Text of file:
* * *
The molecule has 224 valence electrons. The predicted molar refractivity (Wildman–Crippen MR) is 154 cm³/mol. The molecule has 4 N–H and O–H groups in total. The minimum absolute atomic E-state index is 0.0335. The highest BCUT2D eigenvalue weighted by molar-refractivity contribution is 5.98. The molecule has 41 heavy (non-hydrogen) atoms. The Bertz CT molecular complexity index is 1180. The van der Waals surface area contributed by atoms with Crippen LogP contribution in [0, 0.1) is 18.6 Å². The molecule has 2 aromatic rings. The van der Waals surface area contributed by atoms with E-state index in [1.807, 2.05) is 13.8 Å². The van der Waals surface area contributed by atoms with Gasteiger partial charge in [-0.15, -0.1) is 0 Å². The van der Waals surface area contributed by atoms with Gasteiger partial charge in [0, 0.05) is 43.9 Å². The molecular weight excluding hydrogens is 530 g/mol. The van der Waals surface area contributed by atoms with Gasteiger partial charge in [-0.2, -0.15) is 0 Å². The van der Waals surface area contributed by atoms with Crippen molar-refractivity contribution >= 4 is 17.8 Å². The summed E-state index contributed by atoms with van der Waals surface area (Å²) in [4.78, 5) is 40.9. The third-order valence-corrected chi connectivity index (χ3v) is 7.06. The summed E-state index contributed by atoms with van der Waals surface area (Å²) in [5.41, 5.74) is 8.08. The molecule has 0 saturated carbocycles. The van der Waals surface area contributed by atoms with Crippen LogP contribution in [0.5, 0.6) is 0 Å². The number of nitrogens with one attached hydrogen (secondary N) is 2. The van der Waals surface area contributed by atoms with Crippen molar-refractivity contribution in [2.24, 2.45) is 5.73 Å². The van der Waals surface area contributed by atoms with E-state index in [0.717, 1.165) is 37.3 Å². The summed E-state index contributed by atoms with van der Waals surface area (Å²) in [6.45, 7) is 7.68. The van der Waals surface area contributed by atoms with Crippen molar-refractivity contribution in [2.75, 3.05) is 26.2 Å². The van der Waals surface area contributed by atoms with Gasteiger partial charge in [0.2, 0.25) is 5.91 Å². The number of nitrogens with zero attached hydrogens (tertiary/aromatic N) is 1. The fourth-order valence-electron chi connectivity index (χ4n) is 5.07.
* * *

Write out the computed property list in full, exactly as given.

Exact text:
The molecule has 224 valence electrons. The predicted molar refractivity (Wildman–Crippen MR) is 154 cm³/mol. The molecule has 4 N–H and O–H groups in total. The minimum absolute atomic E-state index is 0.0335. The highest BCUT2D eigenvalue weighted by molar-refractivity contribution is 5.98. The molecule has 41 heavy (non-hydrogen) atoms. The Bertz CT molecular complexity index is 1180. The van der Waals surface area contributed by atoms with Crippen LogP contribution in [0, 0.1) is 18.6 Å². The molecule has 2 aromatic rings. The van der Waals surface area contributed by atoms with E-state index in [1.807, 2.05) is 13.8 Å². The van der Waals surface area contributed by atoms with Gasteiger partial charge in [-0.15, -0.1) is 0 Å². The van der Waals surface area contributed by atoms with Gasteiger partial charge in [0, 0.05) is 43.9 Å². The molecular weight excluding hydrogens is 530 g/mol. The van der Waals surface area contributed by atoms with Gasteiger partial charge in [-0.2, -0.15) is 0 Å². The van der Waals surface area contributed by atoms with Crippen molar-refractivity contribution >= 4 is 17.8 Å². The summed E-state index contributed by atoms with van der Waals surface area (Å²) in [4.78, 5) is 40.9. The third-order valence-corrected chi connectivity index (χ3v) is 7.06. The summed E-state index contributed by atoms with van der Waals surface area (Å²) in [5.41, 5.74) is 8.08. The molecule has 0 saturated carbocycles. The van der Waals surface area contributed by atoms with Crippen LogP contribution in [0.5, 0.6) is 0 Å². The number of nitrogens with one attached hydrogen (secondary N) is 2. The van der Waals surface area contributed by atoms with Crippen molar-refractivity contribution in [2.24, 2.45) is 5.73 Å². The van der Waals surface area contributed by atoms with E-state index in [0.717, 1.165) is 37.3 Å². The summed E-state index contributed by atoms with van der Waals surface area (Å²) in [6.45, 7) is 7.68. The van der Waals surface area contributed by atoms with Crippen molar-refractivity contribution in [2.75, 3.05) is 26.2 Å². The van der Waals surface area contributed by atoms with Gasteiger partial charge in [0.2, 0.25) is 5.91 Å². The number of nitrogens with zero attached hydrogens (tertiary/aromatic N) is 1. The fourth-order valence-electron chi connectivity index (χ4n) is 5.07.